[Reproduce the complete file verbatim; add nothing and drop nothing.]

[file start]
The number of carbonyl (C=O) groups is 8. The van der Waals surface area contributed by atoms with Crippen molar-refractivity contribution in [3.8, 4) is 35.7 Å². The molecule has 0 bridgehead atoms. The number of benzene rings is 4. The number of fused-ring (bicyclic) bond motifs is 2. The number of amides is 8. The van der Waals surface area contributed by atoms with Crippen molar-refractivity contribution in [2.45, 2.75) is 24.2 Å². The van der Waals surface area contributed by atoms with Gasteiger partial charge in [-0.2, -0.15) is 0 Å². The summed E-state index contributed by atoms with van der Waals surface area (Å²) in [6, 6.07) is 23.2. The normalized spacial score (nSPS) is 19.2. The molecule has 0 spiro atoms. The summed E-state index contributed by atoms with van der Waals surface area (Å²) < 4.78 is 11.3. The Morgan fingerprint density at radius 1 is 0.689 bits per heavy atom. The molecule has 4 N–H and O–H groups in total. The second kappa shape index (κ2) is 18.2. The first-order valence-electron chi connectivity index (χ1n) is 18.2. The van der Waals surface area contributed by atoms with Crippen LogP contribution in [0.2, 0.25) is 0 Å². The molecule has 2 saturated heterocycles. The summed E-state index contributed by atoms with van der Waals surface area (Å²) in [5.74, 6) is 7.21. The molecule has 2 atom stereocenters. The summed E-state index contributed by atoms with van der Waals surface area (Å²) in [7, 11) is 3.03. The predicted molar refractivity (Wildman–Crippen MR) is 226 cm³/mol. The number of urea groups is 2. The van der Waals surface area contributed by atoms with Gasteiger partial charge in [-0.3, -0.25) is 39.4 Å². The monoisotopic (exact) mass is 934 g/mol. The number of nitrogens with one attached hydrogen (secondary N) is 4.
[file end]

The number of carbonyl (C=O) groups is 8. The van der Waals surface area contributed by atoms with Crippen molar-refractivity contribution in [3.8, 4) is 35.7 Å². The molecule has 0 bridgehead atoms. The number of benzene rings is 4. The number of fused-ring (bicyclic) bond motifs is 2. The number of amides is 8. The van der Waals surface area contributed by atoms with Crippen molar-refractivity contribution in [2.45, 2.75) is 24.2 Å². The van der Waals surface area contributed by atoms with Gasteiger partial charge in [-0.2, -0.15) is 0 Å². The summed E-state index contributed by atoms with van der Waals surface area (Å²) in [6, 6.07) is 23.2. The normalized spacial score (nSPS) is 19.2. The molecule has 0 spiro atoms. The summed E-state index contributed by atoms with van der Waals surface area (Å²) < 4.78 is 11.3. The Morgan fingerprint density at radius 1 is 0.689 bits per heavy atom. The molecule has 4 N–H and O–H groups in total. The second kappa shape index (κ2) is 18.2. The first-order valence-electron chi connectivity index (χ1n) is 18.2. The van der Waals surface area contributed by atoms with Crippen LogP contribution in [0.2, 0.25) is 0 Å². The molecule has 2 saturated heterocycles. The summed E-state index contributed by atoms with van der Waals surface area (Å²) in [5.74, 6) is 7.21. The molecule has 2 atom stereocenters. The summed E-state index contributed by atoms with van der Waals surface area (Å²) in [7, 11) is 3.03. The predicted molar refractivity (Wildman–Crippen MR) is 226 cm³/mol. The number of urea groups is 2. The van der Waals surface area contributed by atoms with Gasteiger partial charge in [-0.3, -0.25) is 39.4 Å². The monoisotopic (exact) mass is 934 g/mol. The number of nitrogens with one attached hydrogen (secondary N) is 4.